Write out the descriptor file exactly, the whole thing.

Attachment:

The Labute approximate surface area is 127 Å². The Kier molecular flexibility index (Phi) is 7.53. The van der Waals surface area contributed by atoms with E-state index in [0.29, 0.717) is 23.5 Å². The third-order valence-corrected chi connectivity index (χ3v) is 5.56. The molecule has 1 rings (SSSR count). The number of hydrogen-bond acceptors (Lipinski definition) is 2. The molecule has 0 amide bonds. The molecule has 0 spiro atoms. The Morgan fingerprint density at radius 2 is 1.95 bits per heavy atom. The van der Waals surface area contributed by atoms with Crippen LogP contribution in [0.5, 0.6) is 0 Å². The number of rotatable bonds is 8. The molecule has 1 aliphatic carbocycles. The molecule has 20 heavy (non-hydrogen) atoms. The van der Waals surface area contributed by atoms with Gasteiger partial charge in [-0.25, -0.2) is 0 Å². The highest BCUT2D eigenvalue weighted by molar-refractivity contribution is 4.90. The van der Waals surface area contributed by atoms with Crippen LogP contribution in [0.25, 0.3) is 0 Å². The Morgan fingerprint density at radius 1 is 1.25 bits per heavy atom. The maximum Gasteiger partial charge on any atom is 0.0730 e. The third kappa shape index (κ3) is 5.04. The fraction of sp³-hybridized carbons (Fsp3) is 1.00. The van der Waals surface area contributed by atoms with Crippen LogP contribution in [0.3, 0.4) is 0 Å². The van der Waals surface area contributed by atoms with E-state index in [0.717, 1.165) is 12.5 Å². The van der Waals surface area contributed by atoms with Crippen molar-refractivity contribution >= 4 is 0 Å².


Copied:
The Labute approximate surface area is 127 Å². The Kier molecular flexibility index (Phi) is 7.53. The van der Waals surface area contributed by atoms with E-state index in [0.29, 0.717) is 23.5 Å². The third-order valence-corrected chi connectivity index (χ3v) is 5.56. The molecule has 1 rings (SSSR count). The number of hydrogen-bond acceptors (Lipinski definition) is 2. The molecule has 0 amide bonds. The molecule has 0 spiro atoms. The Morgan fingerprint density at radius 2 is 1.95 bits per heavy atom. The van der Waals surface area contributed by atoms with Crippen LogP contribution in [0.5, 0.6) is 0 Å². The number of rotatable bonds is 8. The molecule has 1 aliphatic carbocycles. The molecule has 20 heavy (non-hydrogen) atoms. The van der Waals surface area contributed by atoms with Gasteiger partial charge in [-0.25, -0.2) is 0 Å². The highest BCUT2D eigenvalue weighted by molar-refractivity contribution is 4.90. The van der Waals surface area contributed by atoms with Crippen LogP contribution in [0.25, 0.3) is 0 Å². The Morgan fingerprint density at radius 1 is 1.25 bits per heavy atom. The maximum Gasteiger partial charge on any atom is 0.0730 e. The third kappa shape index (κ3) is 5.04. The fraction of sp³-hybridized carbons (Fsp3) is 1.00. The van der Waals surface area contributed by atoms with Crippen LogP contribution in [0.3, 0.4) is 0 Å². The van der Waals surface area contributed by atoms with E-state index in [0.717, 1.165) is 12.5 Å². The van der Waals surface area contributed by atoms with Crippen molar-refractivity contribution >= 4 is 0 Å².